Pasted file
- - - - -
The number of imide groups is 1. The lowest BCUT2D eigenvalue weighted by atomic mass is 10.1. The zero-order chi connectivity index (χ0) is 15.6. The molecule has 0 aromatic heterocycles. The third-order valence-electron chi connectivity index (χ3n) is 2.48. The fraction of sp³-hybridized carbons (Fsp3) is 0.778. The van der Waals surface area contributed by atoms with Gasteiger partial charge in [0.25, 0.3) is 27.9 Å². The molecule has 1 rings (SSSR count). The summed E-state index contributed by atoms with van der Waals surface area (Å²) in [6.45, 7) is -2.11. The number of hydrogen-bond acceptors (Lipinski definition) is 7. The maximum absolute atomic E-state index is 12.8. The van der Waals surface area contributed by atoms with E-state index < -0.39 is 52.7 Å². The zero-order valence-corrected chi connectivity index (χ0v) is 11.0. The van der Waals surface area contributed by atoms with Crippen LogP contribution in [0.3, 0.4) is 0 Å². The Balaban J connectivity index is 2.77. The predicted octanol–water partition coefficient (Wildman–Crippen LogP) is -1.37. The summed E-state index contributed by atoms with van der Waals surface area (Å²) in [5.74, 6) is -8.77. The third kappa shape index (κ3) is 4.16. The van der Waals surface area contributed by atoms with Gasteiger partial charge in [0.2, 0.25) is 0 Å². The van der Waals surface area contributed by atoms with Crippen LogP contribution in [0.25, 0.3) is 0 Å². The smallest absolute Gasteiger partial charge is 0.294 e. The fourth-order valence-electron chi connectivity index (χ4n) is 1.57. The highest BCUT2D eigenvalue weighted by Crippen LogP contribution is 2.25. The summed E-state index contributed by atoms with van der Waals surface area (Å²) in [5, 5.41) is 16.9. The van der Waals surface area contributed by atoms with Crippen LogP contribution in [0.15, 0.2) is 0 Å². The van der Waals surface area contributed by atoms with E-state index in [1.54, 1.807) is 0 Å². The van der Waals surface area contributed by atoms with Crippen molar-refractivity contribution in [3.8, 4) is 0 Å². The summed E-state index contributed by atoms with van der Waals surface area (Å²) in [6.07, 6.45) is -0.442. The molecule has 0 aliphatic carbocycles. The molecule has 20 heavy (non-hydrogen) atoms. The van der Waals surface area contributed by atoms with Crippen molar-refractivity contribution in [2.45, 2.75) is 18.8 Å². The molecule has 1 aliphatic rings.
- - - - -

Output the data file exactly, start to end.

The number of imide groups is 1. The lowest BCUT2D eigenvalue weighted by atomic mass is 10.1. The zero-order chi connectivity index (χ0) is 15.6. The molecule has 0 aromatic heterocycles. The third-order valence-electron chi connectivity index (χ3n) is 2.48. The fraction of sp³-hybridized carbons (Fsp3) is 0.778. The van der Waals surface area contributed by atoms with Gasteiger partial charge in [0.25, 0.3) is 27.9 Å². The molecule has 1 rings (SSSR count). The summed E-state index contributed by atoms with van der Waals surface area (Å²) in [6.45, 7) is -2.11. The number of hydrogen-bond acceptors (Lipinski definition) is 7. The maximum absolute atomic E-state index is 12.8. The van der Waals surface area contributed by atoms with E-state index < -0.39 is 52.7 Å². The zero-order valence-corrected chi connectivity index (χ0v) is 11.0. The van der Waals surface area contributed by atoms with Crippen LogP contribution in [0.3, 0.4) is 0 Å². The Balaban J connectivity index is 2.77. The predicted octanol–water partition coefficient (Wildman–Crippen LogP) is -1.37. The summed E-state index contributed by atoms with van der Waals surface area (Å²) in [5.74, 6) is -8.77. The third kappa shape index (κ3) is 4.16. The van der Waals surface area contributed by atoms with Gasteiger partial charge in [0.2, 0.25) is 0 Å². The van der Waals surface area contributed by atoms with Crippen LogP contribution in [0.25, 0.3) is 0 Å². The smallest absolute Gasteiger partial charge is 0.294 e. The fourth-order valence-electron chi connectivity index (χ4n) is 1.57. The highest BCUT2D eigenvalue weighted by Crippen LogP contribution is 2.25. The summed E-state index contributed by atoms with van der Waals surface area (Å²) in [5, 5.41) is 16.9. The van der Waals surface area contributed by atoms with Crippen LogP contribution in [0.15, 0.2) is 0 Å². The van der Waals surface area contributed by atoms with E-state index in [1.54, 1.807) is 0 Å². The van der Waals surface area contributed by atoms with Crippen molar-refractivity contribution in [3.8, 4) is 0 Å². The summed E-state index contributed by atoms with van der Waals surface area (Å²) in [6.07, 6.45) is -0.442. The molecule has 0 aliphatic carbocycles. The molecule has 20 heavy (non-hydrogen) atoms. The van der Waals surface area contributed by atoms with Crippen molar-refractivity contribution in [2.45, 2.75) is 18.8 Å². The molecule has 1 aliphatic rings.